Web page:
When they turned to me, I was also initially puzzled, because all this should do on x86 is stuff a zero into %eax and return. This cannot possibly crash, so everyone just assumed that the stack traces were off, as they frequently are.
Fortunately I had just looked at the project settings and noticed that we were compiling with -O0, so optimizations disabled, and my suspicion was that ARC was doing some unnecessary retaining. That suspicion turned out to be on the money,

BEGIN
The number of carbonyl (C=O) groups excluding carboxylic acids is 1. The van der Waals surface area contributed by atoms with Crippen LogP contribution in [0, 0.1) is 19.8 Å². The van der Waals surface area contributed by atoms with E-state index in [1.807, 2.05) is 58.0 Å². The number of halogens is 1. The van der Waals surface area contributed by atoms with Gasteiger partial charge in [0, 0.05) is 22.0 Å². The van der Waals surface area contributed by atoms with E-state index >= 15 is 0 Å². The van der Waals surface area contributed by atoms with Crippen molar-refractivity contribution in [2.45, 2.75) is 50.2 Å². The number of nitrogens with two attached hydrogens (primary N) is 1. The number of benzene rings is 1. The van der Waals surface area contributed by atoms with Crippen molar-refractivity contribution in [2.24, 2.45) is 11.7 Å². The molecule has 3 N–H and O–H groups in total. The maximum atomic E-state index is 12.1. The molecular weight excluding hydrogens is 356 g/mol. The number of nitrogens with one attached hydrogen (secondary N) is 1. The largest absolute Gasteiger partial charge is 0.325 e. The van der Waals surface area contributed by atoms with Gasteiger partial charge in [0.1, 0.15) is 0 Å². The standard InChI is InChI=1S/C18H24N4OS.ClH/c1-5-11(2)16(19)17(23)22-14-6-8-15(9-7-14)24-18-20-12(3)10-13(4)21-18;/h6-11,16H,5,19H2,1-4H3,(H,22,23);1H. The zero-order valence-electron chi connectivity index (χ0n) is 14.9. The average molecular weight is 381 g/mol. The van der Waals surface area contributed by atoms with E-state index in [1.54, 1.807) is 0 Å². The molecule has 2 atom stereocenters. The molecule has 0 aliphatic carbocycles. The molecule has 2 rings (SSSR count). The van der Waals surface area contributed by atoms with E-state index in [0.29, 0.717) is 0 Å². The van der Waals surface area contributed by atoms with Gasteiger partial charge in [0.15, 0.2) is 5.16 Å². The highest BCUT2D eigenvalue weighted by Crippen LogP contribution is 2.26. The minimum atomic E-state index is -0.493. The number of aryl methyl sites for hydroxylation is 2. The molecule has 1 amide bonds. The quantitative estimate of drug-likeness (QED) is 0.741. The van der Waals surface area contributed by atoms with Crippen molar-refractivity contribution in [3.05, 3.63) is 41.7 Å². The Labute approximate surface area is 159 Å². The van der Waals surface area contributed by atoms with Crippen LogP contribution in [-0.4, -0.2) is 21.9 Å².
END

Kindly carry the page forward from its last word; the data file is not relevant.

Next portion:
otool -Vtrevealed that ARC had turned our innocuous
return NO;into the following monstrosity.
I think you pretty much have to use the optimizer when using ARC. Otherwise, in normal use the code is really slow, and when debugging it’s so different from the normal code that you will be checking different things.
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